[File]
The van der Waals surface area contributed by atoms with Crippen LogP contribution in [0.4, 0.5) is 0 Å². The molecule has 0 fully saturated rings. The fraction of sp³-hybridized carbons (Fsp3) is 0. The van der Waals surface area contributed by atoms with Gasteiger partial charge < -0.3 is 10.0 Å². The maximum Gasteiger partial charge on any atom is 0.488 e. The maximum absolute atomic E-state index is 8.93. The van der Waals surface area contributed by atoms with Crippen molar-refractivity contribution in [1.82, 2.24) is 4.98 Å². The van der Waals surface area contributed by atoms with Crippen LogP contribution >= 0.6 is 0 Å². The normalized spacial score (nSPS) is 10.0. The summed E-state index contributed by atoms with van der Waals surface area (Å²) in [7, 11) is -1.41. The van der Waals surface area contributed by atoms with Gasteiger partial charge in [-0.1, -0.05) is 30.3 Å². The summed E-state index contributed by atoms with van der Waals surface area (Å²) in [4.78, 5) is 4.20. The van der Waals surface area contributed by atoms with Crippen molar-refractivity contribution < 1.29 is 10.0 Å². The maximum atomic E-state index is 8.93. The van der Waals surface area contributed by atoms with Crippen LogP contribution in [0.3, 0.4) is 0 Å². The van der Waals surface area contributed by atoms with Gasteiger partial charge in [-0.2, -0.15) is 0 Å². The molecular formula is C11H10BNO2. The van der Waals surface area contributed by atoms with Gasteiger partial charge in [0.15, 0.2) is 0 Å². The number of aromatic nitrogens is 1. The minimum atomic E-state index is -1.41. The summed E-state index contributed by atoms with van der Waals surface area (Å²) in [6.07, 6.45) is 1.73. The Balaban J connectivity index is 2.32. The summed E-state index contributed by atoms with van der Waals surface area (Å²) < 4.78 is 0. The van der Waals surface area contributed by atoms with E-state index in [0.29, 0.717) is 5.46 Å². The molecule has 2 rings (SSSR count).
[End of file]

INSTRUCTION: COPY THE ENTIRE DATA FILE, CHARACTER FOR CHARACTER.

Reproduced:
The van der Waals surface area contributed by atoms with Crippen LogP contribution in [0.4, 0.5) is 0 Å². The molecule has 0 fully saturated rings. The fraction of sp³-hybridized carbons (Fsp3) is 0. The van der Waals surface area contributed by atoms with Gasteiger partial charge < -0.3 is 10.0 Å². The maximum Gasteiger partial charge on any atom is 0.488 e. The maximum absolute atomic E-state index is 8.93. The van der Waals surface area contributed by atoms with Crippen molar-refractivity contribution in [1.82, 2.24) is 4.98 Å². The van der Waals surface area contributed by atoms with Crippen LogP contribution >= 0.6 is 0 Å². The normalized spacial score (nSPS) is 10.0. The summed E-state index contributed by atoms with van der Waals surface area (Å²) in [7, 11) is -1.41. The van der Waals surface area contributed by atoms with Gasteiger partial charge in [-0.1, -0.05) is 30.3 Å². The summed E-state index contributed by atoms with van der Waals surface area (Å²) in [4.78, 5) is 4.20. The van der Waals surface area contributed by atoms with Crippen molar-refractivity contribution < 1.29 is 10.0 Å². The maximum atomic E-state index is 8.93. The van der Waals surface area contributed by atoms with Crippen LogP contribution in [0.3, 0.4) is 0 Å². The van der Waals surface area contributed by atoms with Gasteiger partial charge in [-0.2, -0.15) is 0 Å². The molecular formula is C11H10BNO2. The van der Waals surface area contributed by atoms with Gasteiger partial charge in [0.15, 0.2) is 0 Å². The number of aromatic nitrogens is 1. The minimum atomic E-state index is -1.41. The summed E-state index contributed by atoms with van der Waals surface area (Å²) in [6.07, 6.45) is 1.73. The Balaban J connectivity index is 2.32. The summed E-state index contributed by atoms with van der Waals surface area (Å²) < 4.78 is 0. The van der Waals surface area contributed by atoms with E-state index in [0.29, 0.717) is 5.46 Å². The molecule has 2 rings (SSSR count).